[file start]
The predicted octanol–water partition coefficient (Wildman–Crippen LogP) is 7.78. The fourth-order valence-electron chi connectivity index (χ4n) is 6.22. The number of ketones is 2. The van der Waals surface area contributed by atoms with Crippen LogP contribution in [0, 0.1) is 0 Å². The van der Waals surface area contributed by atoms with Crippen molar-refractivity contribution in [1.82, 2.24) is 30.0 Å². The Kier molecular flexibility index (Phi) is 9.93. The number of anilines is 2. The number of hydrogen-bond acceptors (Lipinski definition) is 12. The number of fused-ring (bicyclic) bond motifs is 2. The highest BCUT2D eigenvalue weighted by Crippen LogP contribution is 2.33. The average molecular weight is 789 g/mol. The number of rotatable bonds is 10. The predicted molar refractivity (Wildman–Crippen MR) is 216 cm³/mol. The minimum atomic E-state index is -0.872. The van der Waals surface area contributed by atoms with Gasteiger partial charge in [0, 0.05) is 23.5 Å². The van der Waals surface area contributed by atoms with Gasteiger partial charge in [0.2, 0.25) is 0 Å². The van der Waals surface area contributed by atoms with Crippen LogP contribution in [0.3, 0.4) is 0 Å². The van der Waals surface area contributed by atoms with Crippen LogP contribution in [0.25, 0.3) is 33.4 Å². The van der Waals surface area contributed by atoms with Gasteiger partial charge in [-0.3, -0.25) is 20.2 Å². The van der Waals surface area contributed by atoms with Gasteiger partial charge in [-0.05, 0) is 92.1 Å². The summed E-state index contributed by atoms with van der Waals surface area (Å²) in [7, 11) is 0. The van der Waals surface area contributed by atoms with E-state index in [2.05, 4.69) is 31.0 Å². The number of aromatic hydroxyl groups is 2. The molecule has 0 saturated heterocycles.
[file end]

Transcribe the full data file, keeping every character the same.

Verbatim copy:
The predicted octanol–water partition coefficient (Wildman–Crippen LogP) is 7.78. The fourth-order valence-electron chi connectivity index (χ4n) is 6.22. The number of ketones is 2. The van der Waals surface area contributed by atoms with Crippen LogP contribution in [0, 0.1) is 0 Å². The van der Waals surface area contributed by atoms with Crippen molar-refractivity contribution in [1.82, 2.24) is 30.0 Å². The Kier molecular flexibility index (Phi) is 9.93. The number of anilines is 2. The number of hydrogen-bond acceptors (Lipinski definition) is 12. The number of fused-ring (bicyclic) bond motifs is 2. The highest BCUT2D eigenvalue weighted by Crippen LogP contribution is 2.33. The average molecular weight is 789 g/mol. The number of rotatable bonds is 10. The predicted molar refractivity (Wildman–Crippen MR) is 216 cm³/mol. The minimum atomic E-state index is -0.872. The van der Waals surface area contributed by atoms with Gasteiger partial charge in [0, 0.05) is 23.5 Å². The van der Waals surface area contributed by atoms with Gasteiger partial charge in [0.2, 0.25) is 0 Å². The van der Waals surface area contributed by atoms with Crippen LogP contribution in [0.3, 0.4) is 0 Å². The van der Waals surface area contributed by atoms with Crippen LogP contribution in [0.25, 0.3) is 33.4 Å². The van der Waals surface area contributed by atoms with Gasteiger partial charge in [-0.3, -0.25) is 20.2 Å². The van der Waals surface area contributed by atoms with Gasteiger partial charge in [-0.05, 0) is 92.1 Å². The summed E-state index contributed by atoms with van der Waals surface area (Å²) in [7, 11) is 0. The van der Waals surface area contributed by atoms with E-state index in [2.05, 4.69) is 31.0 Å². The number of aromatic hydroxyl groups is 2. The molecule has 0 saturated heterocycles.